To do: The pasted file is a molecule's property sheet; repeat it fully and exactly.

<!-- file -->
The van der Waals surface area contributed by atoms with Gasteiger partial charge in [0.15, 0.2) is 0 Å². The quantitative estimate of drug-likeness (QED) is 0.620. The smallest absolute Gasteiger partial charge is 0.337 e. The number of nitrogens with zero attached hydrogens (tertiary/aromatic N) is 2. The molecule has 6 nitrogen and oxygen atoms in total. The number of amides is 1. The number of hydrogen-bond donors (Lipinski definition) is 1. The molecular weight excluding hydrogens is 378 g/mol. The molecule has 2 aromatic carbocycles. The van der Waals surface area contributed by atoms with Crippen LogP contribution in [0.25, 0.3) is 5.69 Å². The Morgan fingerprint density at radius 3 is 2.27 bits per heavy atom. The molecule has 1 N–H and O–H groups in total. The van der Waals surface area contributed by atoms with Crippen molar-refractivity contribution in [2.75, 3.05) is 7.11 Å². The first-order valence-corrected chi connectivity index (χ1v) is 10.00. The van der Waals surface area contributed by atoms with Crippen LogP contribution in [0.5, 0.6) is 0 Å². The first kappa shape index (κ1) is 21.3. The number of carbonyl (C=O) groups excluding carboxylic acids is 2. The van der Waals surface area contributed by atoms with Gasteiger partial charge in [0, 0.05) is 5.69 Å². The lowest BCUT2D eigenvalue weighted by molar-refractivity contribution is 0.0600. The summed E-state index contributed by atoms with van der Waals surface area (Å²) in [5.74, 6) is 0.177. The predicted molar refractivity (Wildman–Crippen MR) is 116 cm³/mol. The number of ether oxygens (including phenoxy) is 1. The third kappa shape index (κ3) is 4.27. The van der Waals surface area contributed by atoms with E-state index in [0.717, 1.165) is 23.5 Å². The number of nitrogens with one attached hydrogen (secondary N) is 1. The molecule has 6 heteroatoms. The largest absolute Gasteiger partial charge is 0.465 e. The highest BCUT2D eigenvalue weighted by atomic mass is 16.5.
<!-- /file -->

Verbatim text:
The van der Waals surface area contributed by atoms with Gasteiger partial charge in [0.15, 0.2) is 0 Å². The quantitative estimate of drug-likeness (QED) is 0.620. The smallest absolute Gasteiger partial charge is 0.337 e. The number of nitrogens with zero attached hydrogens (tertiary/aromatic N) is 2. The molecule has 6 nitrogen and oxygen atoms in total. The number of amides is 1. The number of hydrogen-bond donors (Lipinski definition) is 1. The molecular weight excluding hydrogens is 378 g/mol. The molecule has 2 aromatic carbocycles. The van der Waals surface area contributed by atoms with Crippen LogP contribution in [0.25, 0.3) is 5.69 Å². The Morgan fingerprint density at radius 3 is 2.27 bits per heavy atom. The molecule has 1 N–H and O–H groups in total. The van der Waals surface area contributed by atoms with Crippen molar-refractivity contribution in [2.75, 3.05) is 7.11 Å². The first-order valence-corrected chi connectivity index (χ1v) is 10.00. The van der Waals surface area contributed by atoms with Crippen LogP contribution in [0.5, 0.6) is 0 Å². The first kappa shape index (κ1) is 21.3. The number of carbonyl (C=O) groups excluding carboxylic acids is 2. The van der Waals surface area contributed by atoms with Gasteiger partial charge in [0, 0.05) is 5.69 Å². The lowest BCUT2D eigenvalue weighted by molar-refractivity contribution is 0.0600. The summed E-state index contributed by atoms with van der Waals surface area (Å²) in [5.74, 6) is 0.177. The predicted molar refractivity (Wildman–Crippen MR) is 116 cm³/mol. The number of ether oxygens (including phenoxy) is 1. The third kappa shape index (κ3) is 4.27. The van der Waals surface area contributed by atoms with E-state index in [0.717, 1.165) is 23.5 Å². The number of nitrogens with one attached hydrogen (secondary N) is 1. The molecule has 6 heteroatoms. The largest absolute Gasteiger partial charge is 0.465 e. The highest BCUT2D eigenvalue weighted by atomic mass is 16.5.